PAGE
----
RTCDataChannel: Send and Receive Arbitrary Data

What is WebRTC? A handler of arbitrary data, like images or files, as a supplement to audio and video transmissions.

What you get with RTCDataChannel API is similar to what’s been shown in this article about RTCPeerConnection. Like its companion, RTCDataChannel is able to create dedicated paths on which information can travel. A developer would create a channel in a manner similar to this:

var peerconnection = new RTCPeerConnection();

var dataconnection = peerconnection.createDataChannel("sendChannel");

This type of code would create a data channel called sendChannel. A developer could then easily open or close that channel with a single line of code. Or they could monitor the channel for when the transmission of a file has completed.

The sendChannel here would be able to accept any type of files the user chooses to send through it. When handled correctly, an application that makes use of RTCDataChannel could let two peers share an audiovisual chat, accept text-based messages that were sent between peers, and allow them to share files with one another on a secure pathway.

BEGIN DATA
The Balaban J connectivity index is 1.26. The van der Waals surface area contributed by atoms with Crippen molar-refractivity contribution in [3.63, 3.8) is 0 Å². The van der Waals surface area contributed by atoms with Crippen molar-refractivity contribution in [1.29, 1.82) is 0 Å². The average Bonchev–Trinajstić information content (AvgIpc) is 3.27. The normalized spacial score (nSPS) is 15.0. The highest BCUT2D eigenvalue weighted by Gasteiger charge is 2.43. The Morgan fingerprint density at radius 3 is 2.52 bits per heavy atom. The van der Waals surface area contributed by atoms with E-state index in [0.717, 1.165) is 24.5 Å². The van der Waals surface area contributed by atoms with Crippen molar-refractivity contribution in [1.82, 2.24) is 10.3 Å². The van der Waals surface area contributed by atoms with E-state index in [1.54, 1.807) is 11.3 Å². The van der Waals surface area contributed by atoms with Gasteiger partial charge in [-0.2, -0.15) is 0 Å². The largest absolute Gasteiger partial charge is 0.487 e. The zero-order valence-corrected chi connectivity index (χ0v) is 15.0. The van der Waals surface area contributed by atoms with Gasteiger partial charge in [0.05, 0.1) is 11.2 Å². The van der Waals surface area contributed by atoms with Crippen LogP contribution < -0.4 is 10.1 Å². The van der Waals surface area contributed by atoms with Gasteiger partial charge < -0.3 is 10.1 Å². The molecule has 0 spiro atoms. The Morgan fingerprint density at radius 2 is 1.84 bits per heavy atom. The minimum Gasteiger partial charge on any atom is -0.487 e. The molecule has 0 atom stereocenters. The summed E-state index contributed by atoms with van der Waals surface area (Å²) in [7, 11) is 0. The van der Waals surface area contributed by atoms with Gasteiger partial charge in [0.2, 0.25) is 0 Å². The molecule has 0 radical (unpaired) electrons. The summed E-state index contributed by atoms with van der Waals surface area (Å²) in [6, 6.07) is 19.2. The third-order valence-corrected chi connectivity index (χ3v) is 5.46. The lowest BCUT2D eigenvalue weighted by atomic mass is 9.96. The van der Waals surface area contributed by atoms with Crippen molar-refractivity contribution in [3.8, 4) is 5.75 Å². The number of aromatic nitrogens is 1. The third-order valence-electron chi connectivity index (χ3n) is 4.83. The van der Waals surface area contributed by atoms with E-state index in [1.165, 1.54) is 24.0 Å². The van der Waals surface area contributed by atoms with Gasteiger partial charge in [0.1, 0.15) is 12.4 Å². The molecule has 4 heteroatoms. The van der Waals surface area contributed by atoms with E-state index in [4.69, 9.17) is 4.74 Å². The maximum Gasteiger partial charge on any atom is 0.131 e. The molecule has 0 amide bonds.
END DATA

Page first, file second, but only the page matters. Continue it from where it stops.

Network Connections with WebRTC

When a WebRTC application tries to connect two or more users, it does its best to complete a direct, peer-to-peer (P2P) connection. The P2P model helps keep data sharing quick and responsive because no intermediary servers are required to relay data between users.

However, the goal of P2P can be lofty. Users’ devices might sit behind firewalls or be obscured by the routers they use to connect to the public internet. WebRTC must reach into its bag of networking protocols to sort out how best to complete connections between peers.

The following subsections of this article will refer to the networking definitions provided at the Mozilla Developer Network in addition to other reference materials listed in those subsections.

NAT (Network Address Translation)

According to an article published at callstats.io, NAT was created in the 1990s to help extend the life of IP addresses – the unique identifier for devices on the public internet.